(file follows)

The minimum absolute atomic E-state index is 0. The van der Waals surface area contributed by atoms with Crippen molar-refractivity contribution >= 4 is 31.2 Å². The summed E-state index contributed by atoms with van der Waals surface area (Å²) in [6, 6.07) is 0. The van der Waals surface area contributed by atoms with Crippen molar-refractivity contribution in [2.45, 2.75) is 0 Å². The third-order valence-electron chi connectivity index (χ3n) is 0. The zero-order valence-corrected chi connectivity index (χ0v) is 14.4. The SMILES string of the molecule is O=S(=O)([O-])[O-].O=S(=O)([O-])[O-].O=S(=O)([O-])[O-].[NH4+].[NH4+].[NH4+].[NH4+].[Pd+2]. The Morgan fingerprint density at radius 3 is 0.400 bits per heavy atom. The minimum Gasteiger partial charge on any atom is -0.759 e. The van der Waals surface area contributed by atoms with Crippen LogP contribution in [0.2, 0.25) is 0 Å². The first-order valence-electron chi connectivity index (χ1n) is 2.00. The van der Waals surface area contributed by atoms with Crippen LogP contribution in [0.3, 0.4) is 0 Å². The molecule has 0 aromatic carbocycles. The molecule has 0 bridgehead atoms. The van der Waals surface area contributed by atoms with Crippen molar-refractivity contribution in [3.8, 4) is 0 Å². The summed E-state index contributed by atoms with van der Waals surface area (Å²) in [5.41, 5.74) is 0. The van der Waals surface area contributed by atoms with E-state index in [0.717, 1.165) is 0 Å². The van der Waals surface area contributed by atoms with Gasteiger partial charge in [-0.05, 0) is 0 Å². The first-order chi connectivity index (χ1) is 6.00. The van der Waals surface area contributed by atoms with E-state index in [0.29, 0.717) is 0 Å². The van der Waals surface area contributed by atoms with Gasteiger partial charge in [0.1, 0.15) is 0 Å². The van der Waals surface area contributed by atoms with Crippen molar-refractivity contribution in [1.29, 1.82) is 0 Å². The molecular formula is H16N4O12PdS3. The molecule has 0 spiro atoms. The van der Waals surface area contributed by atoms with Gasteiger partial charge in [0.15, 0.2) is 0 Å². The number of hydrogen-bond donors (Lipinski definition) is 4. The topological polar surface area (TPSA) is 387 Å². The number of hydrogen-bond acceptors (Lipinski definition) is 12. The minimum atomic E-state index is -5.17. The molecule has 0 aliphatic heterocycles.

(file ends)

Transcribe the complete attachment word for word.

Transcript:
The minimum absolute atomic E-state index is 0. The van der Waals surface area contributed by atoms with Crippen molar-refractivity contribution >= 4 is 31.2 Å². The summed E-state index contributed by atoms with van der Waals surface area (Å²) in [6, 6.07) is 0. The van der Waals surface area contributed by atoms with Crippen molar-refractivity contribution in [2.45, 2.75) is 0 Å². The third-order valence-electron chi connectivity index (χ3n) is 0. The zero-order valence-corrected chi connectivity index (χ0v) is 14.4. The SMILES string of the molecule is O=S(=O)([O-])[O-].O=S(=O)([O-])[O-].O=S(=O)([O-])[O-].[NH4+].[NH4+].[NH4+].[NH4+].[Pd+2]. The Morgan fingerprint density at radius 3 is 0.400 bits per heavy atom. The minimum Gasteiger partial charge on any atom is -0.759 e. The van der Waals surface area contributed by atoms with Crippen LogP contribution in [0.2, 0.25) is 0 Å². The first-order valence-electron chi connectivity index (χ1n) is 2.00. The van der Waals surface area contributed by atoms with Crippen LogP contribution in [0.3, 0.4) is 0 Å². The molecule has 0 aromatic carbocycles. The molecule has 0 bridgehead atoms. The van der Waals surface area contributed by atoms with Crippen molar-refractivity contribution in [3.8, 4) is 0 Å². The summed E-state index contributed by atoms with van der Waals surface area (Å²) in [5.41, 5.74) is 0. The van der Waals surface area contributed by atoms with E-state index in [0.717, 1.165) is 0 Å². The van der Waals surface area contributed by atoms with Gasteiger partial charge in [-0.05, 0) is 0 Å². The first-order chi connectivity index (χ1) is 6.00. The van der Waals surface area contributed by atoms with E-state index in [0.29, 0.717) is 0 Å². The van der Waals surface area contributed by atoms with Gasteiger partial charge in [0.1, 0.15) is 0 Å². The van der Waals surface area contributed by atoms with Crippen molar-refractivity contribution in [1.29, 1.82) is 0 Å². The molecular formula is H16N4O12PdS3. The molecule has 0 spiro atoms. The van der Waals surface area contributed by atoms with Gasteiger partial charge in [0.15, 0.2) is 0 Å². The number of hydrogen-bond donors (Lipinski definition) is 4. The topological polar surface area (TPSA) is 387 Å². The number of hydrogen-bond acceptors (Lipinski definition) is 12. The minimum atomic E-state index is -5.17. The molecule has 0 aliphatic heterocycles.